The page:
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Toposolid Subdivions Should Allow Negative Values for Height

Toposolid Subdivions Should Allow Negative Values for Height

Toposolid Subdivions Should Allow Negative Values for Height

 

AlexLibengood_0-1684868344425.png

 

There is no other way to create paths/roads that are recessed into the site and stay updated with the site topography.

 

The workaround right now is to split the toposolid, and lower the elevation of the newly split element, but if you change the site toposolid, the split road toposolid does not get updated.  There is also no way to rejoin a split toposolid back to the original toposolid.  How is this smart??

3 Comments
Todd_Moon
Participant

This post is spot-on.  In addition to roads, walkways or similar elements that one will want to "tie" to the topography, a subdivision should be able to accept a negative offset for something like a landscape bed, where the mulched surface (the subdivision) is consistently 1 or 2 or 4 inches (for example) below the primary surface...think of how a lawn might sit a few inches above the landscape bed.  Also, an offset value of zero should be allowed.

 

The key element that is missing in the current definition of a subdivision is that in addition to a parameter that sets the value of the offset surface relative to the primary toposolid, there must be a parameter that sets the thickness desired for the subdivsion.  So, for example, I want a subdivision to be defined as a concrete material, 4" thick, and have the top surface be consistently 1" above the soil surface (the primary toposolid).  The remaining 3" of concrete are therefore below grade and should be clearly "cut out" of and distinct from the soil.

 

Now, taking this one step even further, I also want there to be a 4" layer of gravel below that sidewalk.  So, I need multiple material definitions associated with the subdivision, stacked vertically.  Hmm, sounds just like a toposolid.  So...the subdivision really should be defined as a different family of toposolid that is linked to the "primary" toposolid and all of the point-specific geometric information is common to both (with the exception of the relative offset, either upwards or downwards.)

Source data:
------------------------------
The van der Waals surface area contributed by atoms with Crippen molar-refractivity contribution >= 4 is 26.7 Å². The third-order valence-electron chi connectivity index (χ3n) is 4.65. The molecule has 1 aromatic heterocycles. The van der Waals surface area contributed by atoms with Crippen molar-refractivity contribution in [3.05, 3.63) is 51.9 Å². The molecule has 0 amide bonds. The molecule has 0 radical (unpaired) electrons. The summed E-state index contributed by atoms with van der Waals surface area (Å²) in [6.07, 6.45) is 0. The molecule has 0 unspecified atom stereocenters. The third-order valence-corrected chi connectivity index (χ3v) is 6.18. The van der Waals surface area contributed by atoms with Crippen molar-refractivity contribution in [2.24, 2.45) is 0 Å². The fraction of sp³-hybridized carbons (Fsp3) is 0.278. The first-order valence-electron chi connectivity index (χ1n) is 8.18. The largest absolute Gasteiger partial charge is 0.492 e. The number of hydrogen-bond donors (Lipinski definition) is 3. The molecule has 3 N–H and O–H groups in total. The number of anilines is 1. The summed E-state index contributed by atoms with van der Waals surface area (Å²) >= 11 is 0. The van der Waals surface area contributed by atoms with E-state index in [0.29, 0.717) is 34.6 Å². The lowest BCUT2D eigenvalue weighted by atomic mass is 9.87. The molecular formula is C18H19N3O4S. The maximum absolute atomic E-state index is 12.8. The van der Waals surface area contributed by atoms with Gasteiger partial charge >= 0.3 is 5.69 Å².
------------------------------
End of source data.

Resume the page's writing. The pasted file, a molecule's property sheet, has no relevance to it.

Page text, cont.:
The comment about not being able to rejoin a split toposolid back to the original is also absolutely correct.  Splitting and merging toposurfaces is a common workflow that I use in 2023 and earlier to help manage manipulation of the topography.

 

And let me add that the removal of the pad feature is also very irksome.  Why not have a carving element native to the topography toolset...why should I need to create a mass to do the job?  I normally keep mass visibility off, so, if I need to cut a chunk of space out of the ground, I need to add additional steps to my workflow or create additional template views with masses visible in order to enable this workflow.  Pads were certainly a pain in the butt to work with, but they do have their uses.  How about we just get a "void" topography tool, perhaps?

 

And as long as I'm dreaming, a tool to actually draw a contour line would be nice.  Such a tool would allow me to set the contours exactly the way I want, rather than having to place a bunch of spot elevations and then manipulate them to approximate the contours.  Trying to get a parallel set of contour lines to show a consistent slope (like a berm) is a royal pain.

ro
Enthusiast
Enthusiast

Possibly the best new feature and no negative. Autodesk, please bring it with 2024.2. ASAP.

ellison
Enthusiast

I agree that a negative-offset subdivision would be a nice feature for a curbed paved area, but while you're waiting for Autodesk to add this functionality you can simply create a subdivision of positive thickness for everything but the paved area.  The subdivision to which I'm referring is shown below in green.  I created subdivisions for curb and gutter as well.

2024 Toposolid with paving and curb.jpg

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